Comprehensive Program on Obesity Research Studies
Research studies led by the Comprehensive Program on Obesity at NYU Langone yield new data that enable our experts to better understand the complex factors that contribute to obesity.
Translational Research: Weight and Metabolic Change
Goal: To determine predictors of weight and metabolic outcomes in bariatric surgery patients.
Hypothesis: The dramatic weight loss after bariatric surgery serves as a powerful tool to study mechanisms of weight and metabolic change in obesity and diabetes. Comprehensive sample collection, combined with individual, clinical, and population health data and big data analytics, will allow us to better understand these mechanisms and their implications and improve our ability to predict the outcomes of the surgery.
Plan: We are recruiting bariatric surgery patients and following them longitudinally for two years after surgery. In addition to collecting stool, blood, and adipose tissue samples, we conduct continuous glucose monitoring several times pre- and post-bariatric surgery.
Enriched Database Research: Pediatric Obesity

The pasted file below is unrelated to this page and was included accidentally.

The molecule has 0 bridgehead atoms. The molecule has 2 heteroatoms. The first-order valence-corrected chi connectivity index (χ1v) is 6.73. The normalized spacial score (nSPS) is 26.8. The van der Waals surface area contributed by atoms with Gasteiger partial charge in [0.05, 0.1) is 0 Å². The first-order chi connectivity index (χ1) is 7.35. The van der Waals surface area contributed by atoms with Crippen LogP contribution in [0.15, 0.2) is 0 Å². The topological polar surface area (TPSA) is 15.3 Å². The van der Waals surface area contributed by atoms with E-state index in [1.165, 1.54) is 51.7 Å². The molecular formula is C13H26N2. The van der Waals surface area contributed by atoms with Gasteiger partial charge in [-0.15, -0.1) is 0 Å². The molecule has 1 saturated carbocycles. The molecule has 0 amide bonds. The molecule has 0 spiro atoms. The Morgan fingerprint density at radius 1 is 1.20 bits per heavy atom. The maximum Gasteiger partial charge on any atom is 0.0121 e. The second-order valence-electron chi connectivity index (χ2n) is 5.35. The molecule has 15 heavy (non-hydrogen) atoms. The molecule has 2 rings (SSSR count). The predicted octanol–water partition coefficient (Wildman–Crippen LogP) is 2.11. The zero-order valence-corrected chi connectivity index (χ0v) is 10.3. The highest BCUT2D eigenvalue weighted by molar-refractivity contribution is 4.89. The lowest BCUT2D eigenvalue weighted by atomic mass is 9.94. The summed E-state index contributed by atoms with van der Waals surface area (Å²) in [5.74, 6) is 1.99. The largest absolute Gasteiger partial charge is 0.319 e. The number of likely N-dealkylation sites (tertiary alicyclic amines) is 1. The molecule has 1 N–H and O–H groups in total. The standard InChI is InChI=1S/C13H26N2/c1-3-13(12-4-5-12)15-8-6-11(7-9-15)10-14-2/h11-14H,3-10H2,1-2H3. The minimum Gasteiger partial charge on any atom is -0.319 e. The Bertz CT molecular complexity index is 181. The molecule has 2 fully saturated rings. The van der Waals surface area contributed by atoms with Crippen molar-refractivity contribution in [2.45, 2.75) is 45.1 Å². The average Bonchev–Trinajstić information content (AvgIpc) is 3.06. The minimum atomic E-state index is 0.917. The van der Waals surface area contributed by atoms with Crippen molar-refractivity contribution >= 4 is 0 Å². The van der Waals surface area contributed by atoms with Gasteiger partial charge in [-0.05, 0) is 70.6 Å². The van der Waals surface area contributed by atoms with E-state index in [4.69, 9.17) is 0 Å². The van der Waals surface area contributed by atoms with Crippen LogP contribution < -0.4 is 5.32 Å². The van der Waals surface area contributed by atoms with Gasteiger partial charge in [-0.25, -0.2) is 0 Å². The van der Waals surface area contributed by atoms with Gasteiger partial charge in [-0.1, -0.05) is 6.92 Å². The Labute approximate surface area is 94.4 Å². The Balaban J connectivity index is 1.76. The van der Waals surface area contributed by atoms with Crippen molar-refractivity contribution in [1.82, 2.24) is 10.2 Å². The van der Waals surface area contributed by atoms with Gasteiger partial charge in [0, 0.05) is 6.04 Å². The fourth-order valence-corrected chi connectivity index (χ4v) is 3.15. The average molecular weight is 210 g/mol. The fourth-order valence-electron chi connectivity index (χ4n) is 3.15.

Goal: Standard methods allow us to predict 7 to 10 percent of the variance in childhood obesity. Our goal is to predict 75 percent of variance with currently available data.
Hypothesis: We are currently unable to accurately predict which children will experience problems with obesity later in life. We will combine comprehensive clinical and population health data, along with advanced analytic techniques, to better calculate obesity risk for children. This will set the stage for prevention and treatment of the disease for individuals and communities.
Plan: We are gathering a diverse set of data on a large sample of children in multiple NYU Langone sites over time. Using machine learning, we will employ big data techniques to predict obesity at the individual level and population level.
Association of Obesity and COVID-19
Given the impact of obesity on 2019 coronavirus disease (COVID-19) outcomes, we are pursuing studies that will allow us to better understand this association.